The Path of the Smart Consumer
Again, this book isn't a rant against using credit. Credit is a terrific thing and it has worked miracles on our economy and our lives. But, the system is nonsensical and clearly slanted in the credit companies' favor. It takes a very smart person to take advantage of credit without being taken advantage of by the credit companies. Or it takes a person with smart help. . .
In fact, few of us pull it off. . . even attorneys can be taken for a ride. When John Heath (a co-author of this book) was young and had just passed the bar exam, he receive a call from one of his student loan lenders. John had racked up some student loans on his way through law school and since he had taken a starter job working for Legal Aid helping disadvantaged people, he had placed his loans on temporary deferment. The lender called John to inform him that he was in default on his student loan. John knew that his loan was in deferment and that couldn't be true. The phone agent told him that there was nothing he could do and hung up the phone. Within a couple of days, John received the first of many collection letters telling him that he was late on his student loan payments. Each time he received a letter, John would call the lender to correct his account and accurately note his deferment. Each time, the agent would say that nothing could be done (after John waited on the phone for an hour or more to speak with an agent.) Finally, after many months of this run-around, John spoke with someone with the ability to figure it out. Apparently, John's student loan had been sold and the new company had failed to accurately note the agreement of deferment. John was instructed to contact the original student loan company and to get a letter proving the deferment.
So, John, now confident that the end was in sight, called the original lender and asked for the letter. They denied his request saying that the new lender already had this information. The agent hung up when John tried to explain that the new lender did not, in fact, have that information. Brimming over with frustration, John called again and tracked down a supervisor. He informed them that he was an attorney and wouldn't hesitate to bring a lawsuit if he didn't get the verification he needed. The supervisor perked up and finally sent the verification of the deferment.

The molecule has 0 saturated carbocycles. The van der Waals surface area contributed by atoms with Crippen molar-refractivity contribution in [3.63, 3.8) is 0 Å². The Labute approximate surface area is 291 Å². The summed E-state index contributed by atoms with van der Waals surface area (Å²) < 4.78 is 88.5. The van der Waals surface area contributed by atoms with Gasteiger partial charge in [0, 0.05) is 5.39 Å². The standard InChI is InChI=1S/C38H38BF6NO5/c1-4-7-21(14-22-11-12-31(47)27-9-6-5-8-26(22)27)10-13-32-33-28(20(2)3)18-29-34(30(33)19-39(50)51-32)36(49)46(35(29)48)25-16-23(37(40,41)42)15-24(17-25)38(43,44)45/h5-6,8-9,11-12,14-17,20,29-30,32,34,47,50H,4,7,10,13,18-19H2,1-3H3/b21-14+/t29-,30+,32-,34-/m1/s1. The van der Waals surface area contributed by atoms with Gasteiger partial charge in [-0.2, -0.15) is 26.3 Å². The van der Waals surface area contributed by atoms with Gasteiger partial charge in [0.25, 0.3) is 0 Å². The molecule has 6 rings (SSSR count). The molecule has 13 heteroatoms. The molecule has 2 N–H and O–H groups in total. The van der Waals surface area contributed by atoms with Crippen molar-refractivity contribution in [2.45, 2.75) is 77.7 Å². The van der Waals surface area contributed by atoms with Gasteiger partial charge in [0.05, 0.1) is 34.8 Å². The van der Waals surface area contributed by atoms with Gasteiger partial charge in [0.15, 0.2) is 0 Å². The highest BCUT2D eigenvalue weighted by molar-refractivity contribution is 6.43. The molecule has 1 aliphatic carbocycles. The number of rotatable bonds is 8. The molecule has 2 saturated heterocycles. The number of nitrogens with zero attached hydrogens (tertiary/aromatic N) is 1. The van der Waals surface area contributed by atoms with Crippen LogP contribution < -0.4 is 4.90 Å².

Pleased with the progress he was making, John copied the verification and sent it off to the new student loan lender. He followed up with another call just to make sure they had straightened it all out. The agent confirmed that they had received the verification and that his account was now showing as "current." Mission accomplished!
But, what John didn't know was that the lender had already reported to the credit bureaus that he was over six months late on his student loans and that clearing the matter up had done nothing to salvage his credit rating. Six month passed and John took a new job three hundred miles away from his hometown. John and his wife were excited to move to a new place and to buy their first house. But all their dreams came crashing down in an instant when they discovered that John's credit score was abysmal due solely to the misreporting of the student loan company. The mortgage broker called to tell them that his credit report was showing a 120 day late payment on his credit report.
John's blood began to boil. He told the broker that he had fixed that problem months and months before. The broker offered the services of a "friend" in the "credit repair" business. John reluctantly paid the friend $1,000 up front to fix the problem. After paying the money, a few days later, the late payment vanished from the credit report. John and his wife could move in. All was well.
A couple months later, John pulled a copy of his credit report, just to be absolutely sure and low-and-behold, the 120 day late payment had re-appeared. John's heart sank. Would this ever go away? Again, he picked up the phone, with a lump in his stomach, and began to call the credit bureaus and the student loan company all over again. For months, he called and wrote, wrote and called. Finally, after pouring dozens and dozens of hours into that one error, his credit reports came up clean. It had taken one year from the day John had first heard of his "late payment" problem to the day John was finally able to fix it. Shortly thereafter, John began to look for a way to become part of the solution in the lives of people with similar frustrations. John found Lexington Law Firm and dedicated his legal career to the pursuit of creditworthiness among deserving Americans. Looking back, John noted that, if he had only had the chance to hire someone experienced and knowledgeable like Lexington Law in the first place, he would have avoided countless hours and months of frustration.
There is volumes to learn about the path of the smart consumer -- countless books, blogs and bulletin boards are dedicated to the intelligent use of credit and the credit system. You have the power to make yourself into just such an expert. Or, if you would prefer, you can tap into the experience and wisdom of others who have walked that path before you...
Credit Revolution: Path of the Smart Consumer 2007 John C. Heath, Esq., Dr. Randy Padawer, Jayson R. Orvis. All Rights Reserved. Published by Far Cliffs Multimedia, LLC